There are two key insights available to you as a result of this exercise.
The first is to see that if you work backwards through the statements you have made then starting with your Big Assumption(s) your competing commitments are there to serve that assumption, and your behaviours listed in step 2 succeed in achieving this. Most people are surprised to see that from the perspective of their Big Assumption their behaviour is perfectly rational, in fact often quite brilliant, at protecting them from the consequences in their big assumption. The authors call this an individual’s “immune system” and that it is this that prevents them from changing – either as a person or to meet their declared commitments.
The second thing that the authors stress is that you cannot undo this ‘immune system’ quickly or easily. It is there for a good reason and they have a whole programme – one that lasts months – to help people make headway. The first key step is to become more aware of how the Big Assumption(s) operate in your life – by just noticing when they are operating. Later, after noticing how and where it operates, you will be in a position to develop a safe test for the assumption – for example letting yourself be out of control in a specific context.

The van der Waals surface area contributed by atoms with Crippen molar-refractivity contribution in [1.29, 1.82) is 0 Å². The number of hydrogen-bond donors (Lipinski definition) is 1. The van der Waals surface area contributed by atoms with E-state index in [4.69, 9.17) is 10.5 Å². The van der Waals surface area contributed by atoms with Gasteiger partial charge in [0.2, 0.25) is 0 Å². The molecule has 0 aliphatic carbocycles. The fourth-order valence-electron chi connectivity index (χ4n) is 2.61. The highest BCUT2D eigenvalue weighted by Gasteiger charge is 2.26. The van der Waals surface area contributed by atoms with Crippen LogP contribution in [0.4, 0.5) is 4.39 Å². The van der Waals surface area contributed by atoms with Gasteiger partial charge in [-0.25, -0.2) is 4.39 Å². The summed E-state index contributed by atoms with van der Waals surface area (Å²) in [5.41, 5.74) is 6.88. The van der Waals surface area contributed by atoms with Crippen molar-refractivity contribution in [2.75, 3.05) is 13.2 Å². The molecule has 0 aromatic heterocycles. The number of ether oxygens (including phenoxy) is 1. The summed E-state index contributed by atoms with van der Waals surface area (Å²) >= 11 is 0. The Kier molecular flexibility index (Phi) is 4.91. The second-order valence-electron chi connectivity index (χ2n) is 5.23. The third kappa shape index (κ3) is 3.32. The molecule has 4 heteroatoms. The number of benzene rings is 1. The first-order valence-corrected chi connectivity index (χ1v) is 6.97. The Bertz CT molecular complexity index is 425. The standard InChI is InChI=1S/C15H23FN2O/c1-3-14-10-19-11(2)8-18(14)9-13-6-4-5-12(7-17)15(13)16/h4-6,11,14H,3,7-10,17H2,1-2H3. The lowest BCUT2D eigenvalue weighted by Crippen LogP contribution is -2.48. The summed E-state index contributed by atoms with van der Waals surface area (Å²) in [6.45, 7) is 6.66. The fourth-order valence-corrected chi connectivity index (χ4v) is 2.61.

Making progress with one’s “immune system” enables you to develop in the sense described in adult development theories. Indeed the activity that accelerates an individual’s development most, in Kegan’s view, is a conflict that forces the person to face whatever they are identified with. Another way of regarding this process is that becoming aware of one’s ‘Big Assumption’ enables one to cease acting unconsciously so that they can have more choice about how to act (since sometimes the big assumption will be valid and sometimes it will not.)
In a long term relationship it is very helpful to share the results of this process with your partner and invite them to help you make headway with the issues uncovered.